‘Buying Something for Our Future’

Donald A. Swanson Geology & Geophysics Graduate Student Endowed Support Fund

Kīlauea hasn’t always oozed lava, spreading rivers of molten rock across the landscape and into the sea. For 300 years beginning in about 1500, the volcano on the southeast side of Hawai‘i Island produced violent explosions instead, shooting extremely hot ash and glassy shards of lava through the air for miles.

For more than 15 years, Dr. Don Swanson of the U.S. Geological Survey at the Hawaiian Volcano Observatory has worked closely with several UH Mānoa professors and graduate students. They’ve collaborated to uncover the number, types, sequence and chemical composition of these explosions.

“This is brand-new stuff,” said Swanson. “Usually you don’t have breakthroughs in a short period of human time. It takes time to develop the evidence.”

The award-winning geologist, recognizing the “outstanding people” in UH Mānoa’s Department of Geology and Geophysics, has funded the Donald A. Swanson Geology & Geophysics Graduate Student Endowed Support Fund. The fund will provide annual support for tuition, student fees, field work and other research costs, and is Swanson’s effort to pay the university back “for all the good, combined research efforts” over these 15 years. Swanson hopes the endowment will encourage students to continue the geologic studies in the islands, adding, “The more work they do in Hawai‘i, the more likely they are to return as researchers or faculty members” and add to the research on the fascinating geology of the state.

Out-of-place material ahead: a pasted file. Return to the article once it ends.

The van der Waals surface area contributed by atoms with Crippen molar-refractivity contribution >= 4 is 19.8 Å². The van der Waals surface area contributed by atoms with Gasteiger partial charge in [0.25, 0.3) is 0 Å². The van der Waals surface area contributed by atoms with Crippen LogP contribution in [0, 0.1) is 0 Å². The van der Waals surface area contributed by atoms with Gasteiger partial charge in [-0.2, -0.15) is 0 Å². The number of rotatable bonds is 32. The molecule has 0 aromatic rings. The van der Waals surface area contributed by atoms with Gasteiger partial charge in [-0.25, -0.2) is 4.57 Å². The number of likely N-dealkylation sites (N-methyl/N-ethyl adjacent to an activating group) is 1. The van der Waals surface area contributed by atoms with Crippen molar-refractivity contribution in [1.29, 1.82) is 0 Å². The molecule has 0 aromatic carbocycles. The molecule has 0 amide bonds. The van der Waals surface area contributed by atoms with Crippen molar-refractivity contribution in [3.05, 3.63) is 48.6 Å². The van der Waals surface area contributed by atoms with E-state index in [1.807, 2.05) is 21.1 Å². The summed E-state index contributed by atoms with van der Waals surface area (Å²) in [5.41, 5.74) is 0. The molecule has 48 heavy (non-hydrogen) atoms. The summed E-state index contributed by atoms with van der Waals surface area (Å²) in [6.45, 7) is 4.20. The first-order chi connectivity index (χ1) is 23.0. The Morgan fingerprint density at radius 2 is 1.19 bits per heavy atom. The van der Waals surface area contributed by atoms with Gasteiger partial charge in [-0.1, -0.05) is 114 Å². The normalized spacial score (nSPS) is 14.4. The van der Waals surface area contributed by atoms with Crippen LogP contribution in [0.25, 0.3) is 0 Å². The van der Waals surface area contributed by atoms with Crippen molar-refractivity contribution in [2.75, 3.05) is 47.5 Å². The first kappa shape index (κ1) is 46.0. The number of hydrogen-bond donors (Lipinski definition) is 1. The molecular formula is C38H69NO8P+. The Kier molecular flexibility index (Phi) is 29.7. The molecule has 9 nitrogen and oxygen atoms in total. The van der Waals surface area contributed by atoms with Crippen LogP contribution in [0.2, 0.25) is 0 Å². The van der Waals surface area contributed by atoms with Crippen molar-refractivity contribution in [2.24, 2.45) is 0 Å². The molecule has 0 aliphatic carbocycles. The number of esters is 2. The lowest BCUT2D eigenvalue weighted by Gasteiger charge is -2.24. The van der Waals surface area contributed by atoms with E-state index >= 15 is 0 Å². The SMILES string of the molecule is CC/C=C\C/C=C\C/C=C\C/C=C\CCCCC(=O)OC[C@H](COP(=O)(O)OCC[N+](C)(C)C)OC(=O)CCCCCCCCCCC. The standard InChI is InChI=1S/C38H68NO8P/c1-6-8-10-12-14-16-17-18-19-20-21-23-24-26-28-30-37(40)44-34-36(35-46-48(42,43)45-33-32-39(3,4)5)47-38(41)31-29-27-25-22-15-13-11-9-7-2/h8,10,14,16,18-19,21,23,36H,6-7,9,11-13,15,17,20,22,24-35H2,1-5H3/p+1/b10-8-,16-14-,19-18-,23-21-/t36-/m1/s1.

Swanson began his work on Kīlauea in 1968, but also spent time at Mount St. Helens in the years surrounding its eruption in 1980, and as scientist-in-charge of the Cascades Volcano Observatory in Washington and Oregon. He returned to Hawai‘i in 1996.

Dr. Kenneth Rubin, chair of Mānoa’s geology and geophysics department, said Swanson “exemplifies the type of scientist we hope our students will aspire to becoming. He is inquisitive, methodical and persistent in his pursuit of understanding. He’s a kind and dedicated mentor to students, and has a long interaction with the department through several collaborators.

“Don’s generous gift will provide much appreciated research support for a new generation of earth scientists studying in and about Hawai‘i,” Rubin said. “It will enable them to pursue new, advanced research on the natural and geological history of our island state.”

Swanson said, “I’ve never felt as good about doing something as I do about making this donation. It’s buying something for our future.”

For Our University, Our Hawai‘i, Our Future